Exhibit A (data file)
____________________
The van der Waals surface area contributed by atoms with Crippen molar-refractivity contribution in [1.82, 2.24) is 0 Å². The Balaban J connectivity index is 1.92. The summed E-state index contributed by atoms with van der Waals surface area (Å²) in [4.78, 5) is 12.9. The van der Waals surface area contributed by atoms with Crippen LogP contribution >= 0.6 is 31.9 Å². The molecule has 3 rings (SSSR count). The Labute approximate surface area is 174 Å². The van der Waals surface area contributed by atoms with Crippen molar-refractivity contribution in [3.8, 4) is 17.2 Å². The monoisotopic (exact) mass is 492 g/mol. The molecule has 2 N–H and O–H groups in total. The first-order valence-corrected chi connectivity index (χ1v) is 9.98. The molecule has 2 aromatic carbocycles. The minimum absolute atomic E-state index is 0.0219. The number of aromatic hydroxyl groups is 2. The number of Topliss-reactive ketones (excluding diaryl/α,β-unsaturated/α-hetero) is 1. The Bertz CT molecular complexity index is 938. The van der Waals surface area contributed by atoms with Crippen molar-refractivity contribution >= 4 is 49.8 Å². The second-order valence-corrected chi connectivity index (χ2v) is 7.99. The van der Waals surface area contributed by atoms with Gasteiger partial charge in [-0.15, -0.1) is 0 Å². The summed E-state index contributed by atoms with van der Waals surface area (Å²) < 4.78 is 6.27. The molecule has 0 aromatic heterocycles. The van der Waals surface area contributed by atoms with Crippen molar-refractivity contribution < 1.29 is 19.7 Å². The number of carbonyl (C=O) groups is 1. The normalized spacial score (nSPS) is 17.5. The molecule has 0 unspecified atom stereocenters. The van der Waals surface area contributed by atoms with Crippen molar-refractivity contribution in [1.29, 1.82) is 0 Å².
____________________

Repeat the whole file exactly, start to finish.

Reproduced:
The van der Waals surface area contributed by atoms with Crippen molar-refractivity contribution in [1.82, 2.24) is 0 Å². The Balaban J connectivity index is 1.92. The summed E-state index contributed by atoms with van der Waals surface area (Å²) in [4.78, 5) is 12.9. The van der Waals surface area contributed by atoms with Crippen LogP contribution >= 0.6 is 31.9 Å². The molecule has 3 rings (SSSR count). The Labute approximate surface area is 174 Å². The van der Waals surface area contributed by atoms with Crippen molar-refractivity contribution in [3.8, 4) is 17.2 Å². The monoisotopic (exact) mass is 492 g/mol. The molecule has 2 N–H and O–H groups in total. The first-order valence-corrected chi connectivity index (χ1v) is 9.98. The molecule has 2 aromatic carbocycles. The minimum absolute atomic E-state index is 0.0219. The number of aromatic hydroxyl groups is 2. The number of Topliss-reactive ketones (excluding diaryl/α,β-unsaturated/α-hetero) is 1. The Bertz CT molecular complexity index is 938. The van der Waals surface area contributed by atoms with Crippen molar-refractivity contribution >= 4 is 49.8 Å². The second-order valence-corrected chi connectivity index (χ2v) is 7.99. The van der Waals surface area contributed by atoms with Gasteiger partial charge in [-0.15, -0.1) is 0 Å². The summed E-state index contributed by atoms with van der Waals surface area (Å²) < 4.78 is 6.27. The molecule has 0 aromatic heterocycles. The van der Waals surface area contributed by atoms with Crippen molar-refractivity contribution < 1.29 is 19.7 Å². The number of carbonyl (C=O) groups is 1. The normalized spacial score (nSPS) is 17.5. The molecule has 0 unspecified atom stereocenters. The van der Waals surface area contributed by atoms with Crippen molar-refractivity contribution in [1.29, 1.82) is 0 Å².